Next day I left at ten o'clock, and reached the hotel about twelve. My father had gone out.
I went to my own rooms, hoping that he had perhaps gone there. No one had called. I went to the solicitor's. No one was there. I went back to the hotel, and waited till six. M. Duval did not return, and I went back to Bougival.
I found Marguerite not waiting for me, as she had been the day before, but sitting by the fire, which the weather still made necessary. She was so absorbed in her thoughts that I came close to her chair without her hearing me. When I put my lips to her forehead she started as if the kiss had suddenly awakened her.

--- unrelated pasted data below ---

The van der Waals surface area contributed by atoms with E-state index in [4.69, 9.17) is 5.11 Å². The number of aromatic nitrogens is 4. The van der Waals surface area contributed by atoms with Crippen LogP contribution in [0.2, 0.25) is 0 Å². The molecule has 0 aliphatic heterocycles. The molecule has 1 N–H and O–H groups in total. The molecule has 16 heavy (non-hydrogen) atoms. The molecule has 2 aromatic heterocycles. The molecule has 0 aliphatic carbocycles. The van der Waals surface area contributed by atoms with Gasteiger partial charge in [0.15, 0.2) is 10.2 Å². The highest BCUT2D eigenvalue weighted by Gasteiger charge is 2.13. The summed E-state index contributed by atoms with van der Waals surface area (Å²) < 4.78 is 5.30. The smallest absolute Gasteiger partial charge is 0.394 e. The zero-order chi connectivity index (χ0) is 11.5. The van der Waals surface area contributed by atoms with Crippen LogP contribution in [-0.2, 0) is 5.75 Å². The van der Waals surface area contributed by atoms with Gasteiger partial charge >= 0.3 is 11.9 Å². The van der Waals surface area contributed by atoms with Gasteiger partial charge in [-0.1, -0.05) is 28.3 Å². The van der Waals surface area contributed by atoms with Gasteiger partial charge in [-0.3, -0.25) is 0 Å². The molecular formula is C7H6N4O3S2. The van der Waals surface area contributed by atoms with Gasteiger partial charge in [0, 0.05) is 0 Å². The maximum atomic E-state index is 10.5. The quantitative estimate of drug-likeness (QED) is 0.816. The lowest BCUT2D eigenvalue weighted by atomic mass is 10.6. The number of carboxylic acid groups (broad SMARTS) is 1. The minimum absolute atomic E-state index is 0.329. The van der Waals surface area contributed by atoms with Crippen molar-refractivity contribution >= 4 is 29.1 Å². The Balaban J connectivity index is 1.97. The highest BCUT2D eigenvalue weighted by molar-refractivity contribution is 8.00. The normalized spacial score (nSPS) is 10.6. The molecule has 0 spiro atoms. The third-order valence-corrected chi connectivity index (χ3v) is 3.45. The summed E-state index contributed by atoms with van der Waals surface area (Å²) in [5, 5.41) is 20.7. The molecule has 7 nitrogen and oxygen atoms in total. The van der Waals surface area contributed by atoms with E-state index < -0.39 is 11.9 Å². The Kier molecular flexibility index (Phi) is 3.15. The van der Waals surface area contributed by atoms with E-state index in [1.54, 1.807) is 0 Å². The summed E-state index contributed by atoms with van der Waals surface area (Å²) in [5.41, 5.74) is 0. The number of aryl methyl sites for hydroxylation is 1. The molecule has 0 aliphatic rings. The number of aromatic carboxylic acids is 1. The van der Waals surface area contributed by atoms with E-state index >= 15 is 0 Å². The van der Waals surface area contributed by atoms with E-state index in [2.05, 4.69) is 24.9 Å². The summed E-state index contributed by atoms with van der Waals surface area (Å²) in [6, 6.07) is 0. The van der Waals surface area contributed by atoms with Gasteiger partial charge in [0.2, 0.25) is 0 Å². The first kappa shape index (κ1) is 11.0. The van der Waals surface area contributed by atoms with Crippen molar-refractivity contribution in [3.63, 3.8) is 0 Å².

"You frightened me," she said. "And your father?"
"I have not seen him. I do not know what it means. He was not at his hotel, nor anywhere where there was a chance of my finding him."
"Well, you must try again to-morrow."
"I am very much inclined to wait till he sends for me. I think I have done all that can be expected of me."
"No, my friend, it is not enough; you must call on your father again, and you must call to-morrow."